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Formerly known as Bryozoa, these are a phylum of colonial coelomates which bear lophophores, and which live in horny, calcareous or gelatinous cases, commonly called moss animals.

The Ectoprocta were known as Bryozoa (moss animals) for a long time and also included another group of animals the Entoprocta. Of the 4000 species of ectoprocts , few are more than 0.5 mm long, all are aquatic, found both in marine and freshwater and most, with very few exceptions are colonial.

Each member of a colony lives in a chamber secreted by its epidermis, called a zoecium, and consists of a feeding polypide and a case-forming cystid. The polypide includes the lophophore, digestive tract, muscles and nerve centres; the cystid is the body wall of the animal together with its secreted exoskeleton . The exoskeleton varies according to the species and may be gelatinous, chitinous, stiffened with calcium or impregnated with sand.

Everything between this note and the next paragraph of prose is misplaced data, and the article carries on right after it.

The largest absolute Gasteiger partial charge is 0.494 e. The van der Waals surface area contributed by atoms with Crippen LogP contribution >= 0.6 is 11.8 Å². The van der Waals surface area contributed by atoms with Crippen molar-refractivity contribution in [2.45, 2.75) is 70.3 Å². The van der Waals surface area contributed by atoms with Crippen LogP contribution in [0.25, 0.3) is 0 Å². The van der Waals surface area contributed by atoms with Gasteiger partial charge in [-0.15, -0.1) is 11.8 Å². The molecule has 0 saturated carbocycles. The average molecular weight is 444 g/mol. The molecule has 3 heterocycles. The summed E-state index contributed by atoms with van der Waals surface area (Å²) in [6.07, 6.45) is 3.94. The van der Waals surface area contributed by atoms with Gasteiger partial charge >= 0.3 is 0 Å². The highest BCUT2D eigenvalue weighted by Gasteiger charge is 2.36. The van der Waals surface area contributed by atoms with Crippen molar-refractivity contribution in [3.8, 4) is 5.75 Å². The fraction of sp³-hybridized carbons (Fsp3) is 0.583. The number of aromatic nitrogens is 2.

Some colonies form encrustations on seaweed, shells and rocks; others form shrubby growths or erect colonies that look like seaweed. Some ectoprocts could be mistaken for hydroids but can be distinguished under a microscope by the fact that their tentacles are ciliated.


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The Phylum Ectoprocta is further organized into finer groupings including:


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Gymnolaemata is a class of the phylum Bryozoa. Gymnolaemata typically live under seawater and grow on surfaces of rocks, kelps, and even in some cases, on animal species like fish. They are mostly marine bryozoans with cylindrical or flattened he lophophore is protruded by action of muscles pulling on frontal wall. This order includes the majority of living bryozoan species. [more]

At least 2,851 species and subspecies belong to the Class Gymnolaemata.

More info about the Class Gymnolaemata may be found here.


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Last Revised: August 21, 2014
2014/08/21 12:37:18